The Give Back to Grow Award is awarded annually to youth who show a keen interest in gardening and community spirit. The Award is part of the Scott’s Miracle Gro’s Gro1000 program. The Gro1000 program is founded on the premise that “When people come together in a garden, or gather on a green space, something good happens: the world and their place in it becomes more amazing, more special, more powerful. With urban and economic development at an all-time high, we desperately need to protect and grow our collective connection to nature, to the environment and to each other.”




I can remember very clearly the day I realized gardening had changed me. I was picking tomatoes when I saw a huge green tomato hornworm with little white bumps on it lying dormant on a leaf. A few months earlier I’d planted dill in hopes of attracting beneficial insects like wasps that are parasitic on hornworms.

A female parasitic wasp had laid her eggs just under the skin of the hornworm. These eggs hatched under the hornworm's skin and the larvae fed inside on the hornworm. When ready to pupate they chewed their way out through the skin, spun their cocoons attached to the hornworm's back, and shortly after that, emerged as adult wasps looking for new hornworms to parasitize. 

Needless to say, this blew my mind.

It was then that I realized that gardening had completely changed the way I viewed nature and its complex but beautiful processes and systems. 

All without my knowing, gardening had helped me slow down and notice things. As a result, I was more mindful of my surroundings. Being more mindful brought all kids of benefits like appreciation and gratitude—something I wrote about in an earlier post. It also cultivated my natural sense of curiosity and wonder.

All of these traits have served me well over the years—with plants and people alike. And when I feel like I need to re-connect and restore I head straight for the garden. It is such a gift to have a garden to retreat to. I wish this for everyone.

How has gardening changed your life? I'd love to hear your story. 

April is KidsGarden Month. And we’re inviting you to tell us how #GardeningChangesLives.

Share your story:

Join us!

Growing Young Environmentalists

When I was in elementary school in the early 1980s, environmental education was focused on catastrophes like toxic waste and rainforest destruction. While these issues remain relevant for our society at large, many have come to realize that global problems of this nature were too difficult for kids to wrap their minds around, and harder still understand what we, as young children, could do about them.

Instead, many educators have shifted to place-based education—of which garden-based learning is a part. Place-based education is hands-on, real world learning that uses the local environment to help kids understand the natural world around them and their place in it.

One place-based solution that my teachers successfully engaged my classmates and me in was recycling. It was just beginning to gain widespread adoption in the United States, and I remember that my classmates and I felt empowered and proud to be able to actually do something to contribute to the better health of our planet. We created a recycling club called the Planeteers (probably breaking some kind of trademark law) and made green t-shirts adorned with a planet encircled by smiling children holding hands.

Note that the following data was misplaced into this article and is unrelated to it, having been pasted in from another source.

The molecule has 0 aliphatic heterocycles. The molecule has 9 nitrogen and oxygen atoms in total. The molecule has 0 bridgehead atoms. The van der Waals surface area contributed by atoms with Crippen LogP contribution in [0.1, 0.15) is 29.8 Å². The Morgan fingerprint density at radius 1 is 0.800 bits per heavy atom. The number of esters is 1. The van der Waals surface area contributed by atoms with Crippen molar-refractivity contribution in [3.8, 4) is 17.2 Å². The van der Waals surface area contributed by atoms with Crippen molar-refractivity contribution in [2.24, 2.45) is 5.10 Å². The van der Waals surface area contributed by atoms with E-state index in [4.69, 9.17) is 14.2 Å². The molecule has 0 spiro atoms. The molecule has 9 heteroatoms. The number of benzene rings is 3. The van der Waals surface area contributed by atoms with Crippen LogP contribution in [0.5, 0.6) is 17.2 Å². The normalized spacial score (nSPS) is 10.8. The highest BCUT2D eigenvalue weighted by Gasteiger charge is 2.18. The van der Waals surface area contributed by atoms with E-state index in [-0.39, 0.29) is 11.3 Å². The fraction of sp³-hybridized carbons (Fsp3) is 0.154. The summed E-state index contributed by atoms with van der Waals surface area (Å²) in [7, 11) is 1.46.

My friends and I were pretty effective at changing our parents’ behaviors at home as well, bringing home facts and figures about the importance of recycling and getting our parents to sort plastics from metals and cardboard.

These days, recycling is well accepted at home, with curbside pick-up and no-sort bins in many communities. It’s a bit harder to do in schools and institutions, however. And many schools are still working to improve their recycling rates.

At KidsGardening, we like to engage kids in educational activities that empower them to be part of the solution. And I personally believe that for young kids, presenting global issues alongside things they can actually do to help is less anxiety inducing than discussing deforestation, for example, in the abstract.

One such program is our Carton 2 Garden contest. For three years now, we have partnered with Evergreen Packaging to recognize more than a dozen outstanding projects from across the country, featuring innovative creations designed by K-12 students and educators by re-purposing milk and juice cartons from their school cafeterias to engage students in hands-on, garden-related educational experiences.

We’re proud of this program and the young participants. It is empowering kids to think about their role in protecting the planet. And these kids are taking action: the percentage of schools that recycled milk and juice cartons prior to the Carton 2 Garden contest is just 30%. After participating in the Carton 2 Garden contest the percentage of schools that recycle milk and juice cartons is 80%! The percentage of schools that continue to save milk and juice cartons to use for special projects after the Carton 2 Garden Contest is 90%!